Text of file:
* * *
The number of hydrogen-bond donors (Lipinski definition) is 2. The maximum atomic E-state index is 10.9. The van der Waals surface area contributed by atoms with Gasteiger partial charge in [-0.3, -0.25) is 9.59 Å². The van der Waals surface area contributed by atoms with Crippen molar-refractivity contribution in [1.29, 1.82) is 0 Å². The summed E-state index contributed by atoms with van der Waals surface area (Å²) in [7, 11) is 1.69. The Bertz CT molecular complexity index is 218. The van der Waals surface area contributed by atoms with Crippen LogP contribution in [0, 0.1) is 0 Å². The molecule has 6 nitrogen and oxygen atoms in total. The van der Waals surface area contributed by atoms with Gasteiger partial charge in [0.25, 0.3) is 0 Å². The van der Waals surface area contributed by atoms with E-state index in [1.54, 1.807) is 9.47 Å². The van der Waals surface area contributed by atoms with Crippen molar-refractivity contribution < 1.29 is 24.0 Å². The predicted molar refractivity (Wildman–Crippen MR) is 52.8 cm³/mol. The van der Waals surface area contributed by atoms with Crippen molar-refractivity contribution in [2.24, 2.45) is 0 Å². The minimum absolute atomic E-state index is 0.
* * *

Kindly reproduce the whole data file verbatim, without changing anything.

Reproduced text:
The number of hydrogen-bond donors (Lipinski definition) is 2. The maximum atomic E-state index is 10.9. The van der Waals surface area contributed by atoms with Gasteiger partial charge in [-0.3, -0.25) is 9.59 Å². The van der Waals surface area contributed by atoms with Crippen molar-refractivity contribution in [1.29, 1.82) is 0 Å². The summed E-state index contributed by atoms with van der Waals surface area (Å²) in [7, 11) is 1.69. The Bertz CT molecular complexity index is 218. The van der Waals surface area contributed by atoms with Crippen LogP contribution in [0, 0.1) is 0 Å². The molecule has 6 nitrogen and oxygen atoms in total. The van der Waals surface area contributed by atoms with Gasteiger partial charge in [0.25, 0.3) is 0 Å². The van der Waals surface area contributed by atoms with E-state index in [1.54, 1.807) is 9.47 Å². The van der Waals surface area contributed by atoms with Crippen molar-refractivity contribution < 1.29 is 24.0 Å². The predicted molar refractivity (Wildman–Crippen MR) is 52.8 cm³/mol. The van der Waals surface area contributed by atoms with Crippen molar-refractivity contribution in [2.24, 2.45) is 0 Å². The minimum absolute atomic E-state index is 0.